“It was the best of times, it was the worst of times, it was the age of wisdom, it was the age of foolishness, it was the epoch of belief, it was the epoch of incredulity, it was the season of Light, it was the season of Darkness, it was the spring of hope, it was the winter of despair, we had everything before us, we had nothing before us, we were all going direct to Heaven, we were all going direct the other way – in short, the period was so far like the present period, that some of its noisiest authorities insisted on its being received, for good or for evil, in the superlative degree of comparison only.”
– A Tale of Two Cities, Charles Dickens
Dickens’ words from 1859 were so comprehensive that they could apply to almost any moment in history, but they ring especially true for equity investing over the past year- especially if you manage hedged strategies!
According to Arbitrage Theory, an investor who implements a perfect hedge (taking no risk) would earn only the risk-free rate. It therefore follows that improving upon hedged returns occurs by either reducing the cost of the hedge (both real and opportunistic) and/or increasing the value added by the hedge (in terms of reduced drawdown and volatility).
Balancing the costs with the benefits to the investor is at the heart of AlphaClone’s dynamic hedge, a prominent feature of our hedged strategies. We’ve written extensively about our hedge mechanism including why we hedge and how the hedge has behaved during confused market environments. Since markets have an upward bias over the long-term, AlphaClone’s dynamic hedge seeks to minimize the number of potentially costly hedge events and yet provide maximum benefit when markets are most prone to substantial declines (i.e. greater than 20%).[i]
For the first time since 2011, our dynamic hedge was triggered at the end of August 2015 and remained hedged through October 2015. The hedge was then triggered again at the end of December 2015 and remained hedged through March 2016. The second hedge event was not only longer but the market declined roughly twice as much compared to the August 2015 event. During the 2016 event for example, ACWX, a broad benchmark of international stocks, suffered a maximum drawdown of -12.0% compared with only a -6.3% maximum drawdown during the 2015 event. We present summary statistics for the AlphaClone International Downside Hedged Index (ALFIIX) and the AlphaClone Hedge Fund Downside Hedged Index (ALPHACLN) for both the 2015 and 2015 hedge events in Figure 1:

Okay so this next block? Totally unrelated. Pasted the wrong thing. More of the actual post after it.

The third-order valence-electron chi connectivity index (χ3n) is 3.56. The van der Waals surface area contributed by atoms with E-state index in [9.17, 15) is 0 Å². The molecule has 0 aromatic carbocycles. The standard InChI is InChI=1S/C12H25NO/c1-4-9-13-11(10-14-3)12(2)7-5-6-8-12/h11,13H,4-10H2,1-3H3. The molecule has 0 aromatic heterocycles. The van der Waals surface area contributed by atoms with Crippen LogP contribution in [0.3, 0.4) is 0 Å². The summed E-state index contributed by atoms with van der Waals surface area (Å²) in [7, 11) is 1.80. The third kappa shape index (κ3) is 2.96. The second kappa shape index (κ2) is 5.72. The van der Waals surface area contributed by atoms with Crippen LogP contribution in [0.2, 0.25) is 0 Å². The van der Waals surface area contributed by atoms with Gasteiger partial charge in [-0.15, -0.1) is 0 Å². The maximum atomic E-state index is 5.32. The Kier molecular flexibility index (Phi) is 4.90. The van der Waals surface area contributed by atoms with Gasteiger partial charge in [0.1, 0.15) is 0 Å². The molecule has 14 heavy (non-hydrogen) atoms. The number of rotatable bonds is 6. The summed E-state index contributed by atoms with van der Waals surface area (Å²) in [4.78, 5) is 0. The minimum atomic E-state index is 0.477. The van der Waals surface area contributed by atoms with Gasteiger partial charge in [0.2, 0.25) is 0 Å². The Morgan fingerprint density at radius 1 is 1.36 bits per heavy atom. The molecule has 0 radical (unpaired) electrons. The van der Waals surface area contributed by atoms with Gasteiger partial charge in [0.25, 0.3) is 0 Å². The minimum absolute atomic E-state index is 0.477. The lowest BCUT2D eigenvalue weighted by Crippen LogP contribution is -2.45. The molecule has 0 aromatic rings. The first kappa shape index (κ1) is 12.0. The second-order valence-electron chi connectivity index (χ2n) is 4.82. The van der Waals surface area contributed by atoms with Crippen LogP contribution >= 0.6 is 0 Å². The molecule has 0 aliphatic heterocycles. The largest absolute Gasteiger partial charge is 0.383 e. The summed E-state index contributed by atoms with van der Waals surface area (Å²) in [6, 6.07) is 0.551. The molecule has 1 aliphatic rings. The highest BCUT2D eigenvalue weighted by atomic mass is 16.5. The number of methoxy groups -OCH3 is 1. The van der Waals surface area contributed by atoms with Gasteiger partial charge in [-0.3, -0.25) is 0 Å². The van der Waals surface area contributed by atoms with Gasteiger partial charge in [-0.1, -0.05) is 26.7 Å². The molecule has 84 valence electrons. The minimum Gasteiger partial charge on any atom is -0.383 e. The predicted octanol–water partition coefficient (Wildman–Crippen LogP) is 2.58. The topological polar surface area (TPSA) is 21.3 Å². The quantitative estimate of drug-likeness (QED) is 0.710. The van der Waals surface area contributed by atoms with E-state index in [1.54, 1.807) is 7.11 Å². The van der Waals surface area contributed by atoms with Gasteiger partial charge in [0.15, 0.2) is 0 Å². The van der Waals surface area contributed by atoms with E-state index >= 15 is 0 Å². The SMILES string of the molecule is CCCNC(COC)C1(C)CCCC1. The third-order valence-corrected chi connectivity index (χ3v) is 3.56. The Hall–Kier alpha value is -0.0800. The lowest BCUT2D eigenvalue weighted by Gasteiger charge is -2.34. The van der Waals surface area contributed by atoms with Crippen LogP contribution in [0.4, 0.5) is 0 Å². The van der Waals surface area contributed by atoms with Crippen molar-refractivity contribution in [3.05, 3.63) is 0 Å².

Comparing our two indexes, it’s clear from the figure above that ALFIIX performed better than ALPHACLN – less than half the maximum drawdown, better returns, and similar volatility. Looking back on these events begs the question, “why”? The answer is two fold – the longs in ALPHACLN performed worse than in ALFIIX and the index used to hedge ALFIIX (MSCI EAFE) detracted less from performance in 2015 and contributed to performance in 2016 while while the index used to hedge ALPHACLN (SPY) detracted from performance in both the 2015 and 2016 events (SPY gained during both periods). Figure 2 illustrates the performance of the hedge component only for each of ALFIIX and ALPHACLN relative to their respective benchmarks.
We can see that from a total return standpoint (negative numbers represent a cost to the strategies), the ALFIIX hedge was superior to the ALPHACLN hedge in both events. It’s also clear that this cost was lower in the three-month 2016 event for both strategies than in the two-month 2015 event. This is inline with our expectations and research on our dynamic hedge – shorter hedge durations typically cost more.
Perhaps most importantly, despite the cost of the hedges, what benefits they did provide, occurred during the worst of the benchmark drawdown. When these “dark clouds” are hanging over markets, investors are most prone to making behavioral selling mistakes, and the dynamic hedge can help keep them invested.
Looking back to Figure 1 again, note that in all events, the standard deviation was lower than the comparable market proxies. For ALFIIX, volatility was 56% lower; for ALPHACLN, volatility was 67% lower. Yet lower volatility is most helpful when returns remain above their benchmark. That occurred for ALFIIX during the first hedge event, and returns were not far off during the second hedge event.
Markets in the past year have indeed reflected Dickens’ best times / worst times paradigm, with two shocks triggering the AlphaClone dynamic hedge. Performance was superior in ALFIIX, and the hedge costs were inline with expectations for both. Isolated events such as these provide good basis to test our assumptions for the dynamic hedge, and confirm their cost-effectiveness for the tail-risk insulation they provide for substantially larger declines.